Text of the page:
Even several months after getting my first round of results, that a single standard deviation of player-investing ability at the GM level could be worth over $50 million a year blows my mind. But even if you want to shade my variance statistics down to a fraction of the numbers I present, they provide what I believe to be a sharp rebuke to the notion that there exists no significant variation in value among MLB front office personnel. And with that, the prevailing conception of the league non-player labor market falls apart.
My best estimate for the value of a single standard deviation of player-investing ability at the GM level is $53 million a year. The market says the maximum value of the head of baseball operations department is less than $4 million a year. Unless I'm way, way off, there's a massive inefficiency in the market for elite general managers waiting to be taken advantage of.
The rejection of the market status quo need not stop at the top level. If a special GM could be worth nine figures compared to whomever his or her team would hire instead, surely an assistant GM or scouting director could be worth eight. An elite scout or statistical analyst may provide millions in value to his or her team each year. And even if the best intern in the league were worth but a fraction of a win above replacement over the course of the apprenticeship, a team could give him or her a salary in the hundreds of thousands and still realize a favorable return on its investment.
The trouble is determining who among the massive group of current and aspiring MLB team employees is worth what, and at this point I cannot offer a concrete quantitative solution. But is that a true obstacle? A team shouldn't need a major study to get a sense of how valuable its own employees are; many of the best-reputed lower-level employees are known as such throughout the league. You don't need to consult WAR and wRC+ to know that Mike Trout is a special player, and you don't need a complex model to know that Billy Beane is a good GM.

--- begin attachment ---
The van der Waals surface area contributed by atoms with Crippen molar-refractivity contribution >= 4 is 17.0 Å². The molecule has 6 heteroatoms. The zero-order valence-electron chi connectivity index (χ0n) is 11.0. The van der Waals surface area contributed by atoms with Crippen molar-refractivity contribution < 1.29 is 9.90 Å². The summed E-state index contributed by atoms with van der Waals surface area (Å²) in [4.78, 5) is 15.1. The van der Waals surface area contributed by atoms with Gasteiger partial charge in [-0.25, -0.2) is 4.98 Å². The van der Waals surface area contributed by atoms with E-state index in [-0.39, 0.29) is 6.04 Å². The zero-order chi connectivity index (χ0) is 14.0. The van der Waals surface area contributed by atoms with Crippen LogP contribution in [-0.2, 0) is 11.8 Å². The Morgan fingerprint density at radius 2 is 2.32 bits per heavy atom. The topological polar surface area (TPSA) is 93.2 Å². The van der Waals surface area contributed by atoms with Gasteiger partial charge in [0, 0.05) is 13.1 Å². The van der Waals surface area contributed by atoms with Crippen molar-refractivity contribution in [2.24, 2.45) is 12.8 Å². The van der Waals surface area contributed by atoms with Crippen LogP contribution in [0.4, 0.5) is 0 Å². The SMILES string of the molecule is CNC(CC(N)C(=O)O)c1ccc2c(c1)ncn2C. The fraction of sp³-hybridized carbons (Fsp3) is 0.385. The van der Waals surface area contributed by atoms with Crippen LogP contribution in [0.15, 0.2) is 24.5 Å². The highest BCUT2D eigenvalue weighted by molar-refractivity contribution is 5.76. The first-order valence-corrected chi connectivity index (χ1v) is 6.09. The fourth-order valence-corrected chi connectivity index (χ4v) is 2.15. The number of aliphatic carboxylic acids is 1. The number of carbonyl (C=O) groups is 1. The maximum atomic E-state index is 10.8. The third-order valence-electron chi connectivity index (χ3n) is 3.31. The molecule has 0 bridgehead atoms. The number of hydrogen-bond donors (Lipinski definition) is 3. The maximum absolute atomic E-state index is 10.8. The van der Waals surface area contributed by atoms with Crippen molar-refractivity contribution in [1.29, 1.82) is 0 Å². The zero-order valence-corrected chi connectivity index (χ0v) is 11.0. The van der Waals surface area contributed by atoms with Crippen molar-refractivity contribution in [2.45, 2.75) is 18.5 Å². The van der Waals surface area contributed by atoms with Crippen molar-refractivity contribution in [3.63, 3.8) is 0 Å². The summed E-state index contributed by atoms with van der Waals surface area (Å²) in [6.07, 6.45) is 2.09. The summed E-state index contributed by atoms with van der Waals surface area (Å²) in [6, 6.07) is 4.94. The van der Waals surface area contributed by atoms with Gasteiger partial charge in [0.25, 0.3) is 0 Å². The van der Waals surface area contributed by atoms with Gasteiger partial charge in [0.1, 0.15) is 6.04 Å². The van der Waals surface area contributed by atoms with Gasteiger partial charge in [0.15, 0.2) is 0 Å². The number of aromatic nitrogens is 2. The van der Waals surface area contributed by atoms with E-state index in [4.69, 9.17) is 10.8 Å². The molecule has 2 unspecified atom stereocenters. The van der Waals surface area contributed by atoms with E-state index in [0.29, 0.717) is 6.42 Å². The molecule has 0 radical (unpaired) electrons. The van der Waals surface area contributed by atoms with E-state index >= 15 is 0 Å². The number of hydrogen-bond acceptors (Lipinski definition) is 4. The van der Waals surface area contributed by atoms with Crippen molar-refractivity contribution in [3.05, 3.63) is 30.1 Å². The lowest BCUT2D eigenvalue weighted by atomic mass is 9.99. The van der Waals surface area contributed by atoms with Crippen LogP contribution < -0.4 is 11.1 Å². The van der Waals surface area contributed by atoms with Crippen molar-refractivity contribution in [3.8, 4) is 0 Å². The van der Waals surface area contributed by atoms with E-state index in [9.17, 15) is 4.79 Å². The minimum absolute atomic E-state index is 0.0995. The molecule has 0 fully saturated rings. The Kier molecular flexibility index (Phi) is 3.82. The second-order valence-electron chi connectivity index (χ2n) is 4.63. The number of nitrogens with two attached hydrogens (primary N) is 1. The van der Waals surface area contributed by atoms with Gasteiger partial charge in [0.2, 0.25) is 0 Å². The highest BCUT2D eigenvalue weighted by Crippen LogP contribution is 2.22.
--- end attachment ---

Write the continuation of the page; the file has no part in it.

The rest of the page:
A team owner's first reaction to these results might be satisfaction: If he or she is paying the GM far less than he's worth, that's a great investment. But in a rational and competitive market, such an inefficiency shouldn't last. If the range in value between the best and worst GMs in baseball is on par with—or possibly greater than—that between the best and worst players in baseball, smart teams will start bidding up the prices for the best-reputed executives in the league, so long as their wages are still substantially lower than their presumed values. The same goes for lower-level employees. Unless a team is certain that the market will never change (an assumption that carries major collusive implications), its best move given this information would be to be the first to offer marginally above-market salaries to elite front office personnel and to take advantage of this massive market inefficiency before the rest of the league catches on.
The typical explanation for why MLB front office personnel are paid comparatively poorly boils down to their supposed replaceability. But in light of these findings, a team declining to seriously and actively compete for the best baseball operations talent would be like it saying there's no reason to sign Robinson Cano because there's another second baseman in Triple-A who would be happy to take the job. Even among the massive oversupply of potential candidates for front office jobs, special individuals are worth larger investments.
In the current MLB non-player labor market, a dollar spent on front office talent will go significantly further than a dollar spent directly on the field. Ironically, this means that the so-called "next Moneyball" is in fact the undervaluation of those who are looking for the "next Moneyball." The first to acknowledge, act on, and take advantage of this massive market inefficiency will hit one out of the park.
Lewie Pollis is a recent graduate of Brown University. He has contributed to several publications, including ESPN Insider and Baseball Prospectus. He interned for an MLB team in 2013 and will begin another such internship later this month.